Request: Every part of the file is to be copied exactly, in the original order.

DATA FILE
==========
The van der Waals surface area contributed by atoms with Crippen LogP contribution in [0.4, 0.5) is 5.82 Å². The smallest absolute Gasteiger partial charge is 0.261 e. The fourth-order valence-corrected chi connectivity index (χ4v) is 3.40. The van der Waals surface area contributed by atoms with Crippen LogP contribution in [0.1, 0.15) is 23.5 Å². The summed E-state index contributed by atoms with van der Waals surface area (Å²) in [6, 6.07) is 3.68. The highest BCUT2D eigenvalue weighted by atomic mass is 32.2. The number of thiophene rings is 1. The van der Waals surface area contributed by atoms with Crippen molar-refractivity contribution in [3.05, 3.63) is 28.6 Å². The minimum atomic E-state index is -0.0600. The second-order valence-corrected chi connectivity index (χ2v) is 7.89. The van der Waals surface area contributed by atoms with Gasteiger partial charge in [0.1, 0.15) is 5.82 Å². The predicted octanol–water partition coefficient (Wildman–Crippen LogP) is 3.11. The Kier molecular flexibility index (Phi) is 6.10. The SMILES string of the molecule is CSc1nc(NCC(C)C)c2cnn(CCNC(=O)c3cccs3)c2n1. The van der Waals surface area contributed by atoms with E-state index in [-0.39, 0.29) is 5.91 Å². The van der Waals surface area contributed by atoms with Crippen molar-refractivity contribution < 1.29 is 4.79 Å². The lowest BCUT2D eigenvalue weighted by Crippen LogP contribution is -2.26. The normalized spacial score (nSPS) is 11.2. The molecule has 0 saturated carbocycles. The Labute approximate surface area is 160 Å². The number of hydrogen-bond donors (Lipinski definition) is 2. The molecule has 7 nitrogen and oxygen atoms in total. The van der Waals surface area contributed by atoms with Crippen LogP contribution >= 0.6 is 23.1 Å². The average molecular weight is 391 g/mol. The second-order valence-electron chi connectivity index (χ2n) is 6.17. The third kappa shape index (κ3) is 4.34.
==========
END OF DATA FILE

The van der Waals surface area contributed by atoms with Crippen LogP contribution in [0.4, 0.5) is 5.82 Å². The smallest absolute Gasteiger partial charge is 0.261 e. The fourth-order valence-corrected chi connectivity index (χ4v) is 3.40. The van der Waals surface area contributed by atoms with Crippen LogP contribution in [0.1, 0.15) is 23.5 Å². The summed E-state index contributed by atoms with van der Waals surface area (Å²) in [6, 6.07) is 3.68. The highest BCUT2D eigenvalue weighted by atomic mass is 32.2. The number of thiophene rings is 1. The van der Waals surface area contributed by atoms with Crippen molar-refractivity contribution in [3.05, 3.63) is 28.6 Å². The minimum atomic E-state index is -0.0600. The second-order valence-corrected chi connectivity index (χ2v) is 7.89. The van der Waals surface area contributed by atoms with Gasteiger partial charge in [0.1, 0.15) is 5.82 Å². The predicted octanol–water partition coefficient (Wildman–Crippen LogP) is 3.11. The Kier molecular flexibility index (Phi) is 6.10. The SMILES string of the molecule is CSc1nc(NCC(C)C)c2cnn(CCNC(=O)c3cccs3)c2n1. The van der Waals surface area contributed by atoms with E-state index in [-0.39, 0.29) is 5.91 Å². The van der Waals surface area contributed by atoms with Crippen molar-refractivity contribution < 1.29 is 4.79 Å². The lowest BCUT2D eigenvalue weighted by Crippen LogP contribution is -2.26. The normalized spacial score (nSPS) is 11.2. The molecule has 0 saturated carbocycles. The Labute approximate surface area is 160 Å². The number of hydrogen-bond donors (Lipinski definition) is 2. The molecule has 7 nitrogen and oxygen atoms in total. The van der Waals surface area contributed by atoms with Crippen LogP contribution >= 0.6 is 23.1 Å². The average molecular weight is 391 g/mol. The second-order valence-electron chi connectivity index (χ2n) is 6.17. The third kappa shape index (κ3) is 4.34.